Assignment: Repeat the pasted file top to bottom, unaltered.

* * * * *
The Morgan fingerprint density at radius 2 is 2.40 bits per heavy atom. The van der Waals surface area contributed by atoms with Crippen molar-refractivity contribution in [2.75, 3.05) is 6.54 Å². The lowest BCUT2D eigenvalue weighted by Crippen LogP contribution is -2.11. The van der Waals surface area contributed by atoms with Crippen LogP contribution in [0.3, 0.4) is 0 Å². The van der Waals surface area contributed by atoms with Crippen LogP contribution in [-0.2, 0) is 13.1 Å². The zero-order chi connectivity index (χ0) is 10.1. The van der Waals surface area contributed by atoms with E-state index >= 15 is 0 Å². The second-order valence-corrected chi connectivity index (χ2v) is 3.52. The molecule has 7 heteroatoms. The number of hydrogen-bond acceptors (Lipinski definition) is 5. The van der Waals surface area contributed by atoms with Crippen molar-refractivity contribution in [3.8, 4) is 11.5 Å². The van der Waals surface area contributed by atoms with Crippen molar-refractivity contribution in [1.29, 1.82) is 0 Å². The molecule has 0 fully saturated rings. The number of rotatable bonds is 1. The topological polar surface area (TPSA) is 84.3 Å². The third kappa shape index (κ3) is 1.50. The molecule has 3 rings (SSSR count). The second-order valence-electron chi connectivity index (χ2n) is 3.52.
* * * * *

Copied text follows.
The Morgan fingerprint density at radius 2 is 2.40 bits per heavy atom. The van der Waals surface area contributed by atoms with Crippen molar-refractivity contribution in [2.75, 3.05) is 6.54 Å². The lowest BCUT2D eigenvalue weighted by Crippen LogP contribution is -2.11. The van der Waals surface area contributed by atoms with Crippen LogP contribution in [0.3, 0.4) is 0 Å². The van der Waals surface area contributed by atoms with Crippen LogP contribution in [-0.2, 0) is 13.1 Å². The zero-order chi connectivity index (χ0) is 10.1. The van der Waals surface area contributed by atoms with E-state index >= 15 is 0 Å². The second-order valence-corrected chi connectivity index (χ2v) is 3.52. The molecule has 7 heteroatoms. The number of hydrogen-bond acceptors (Lipinski definition) is 5. The van der Waals surface area contributed by atoms with Crippen molar-refractivity contribution in [3.8, 4) is 11.5 Å². The van der Waals surface area contributed by atoms with Crippen molar-refractivity contribution in [1.29, 1.82) is 0 Å². The molecule has 0 fully saturated rings. The number of rotatable bonds is 1. The topological polar surface area (TPSA) is 84.3 Å². The third kappa shape index (κ3) is 1.50. The molecule has 3 rings (SSSR count). The second-order valence-electron chi connectivity index (χ2n) is 3.52.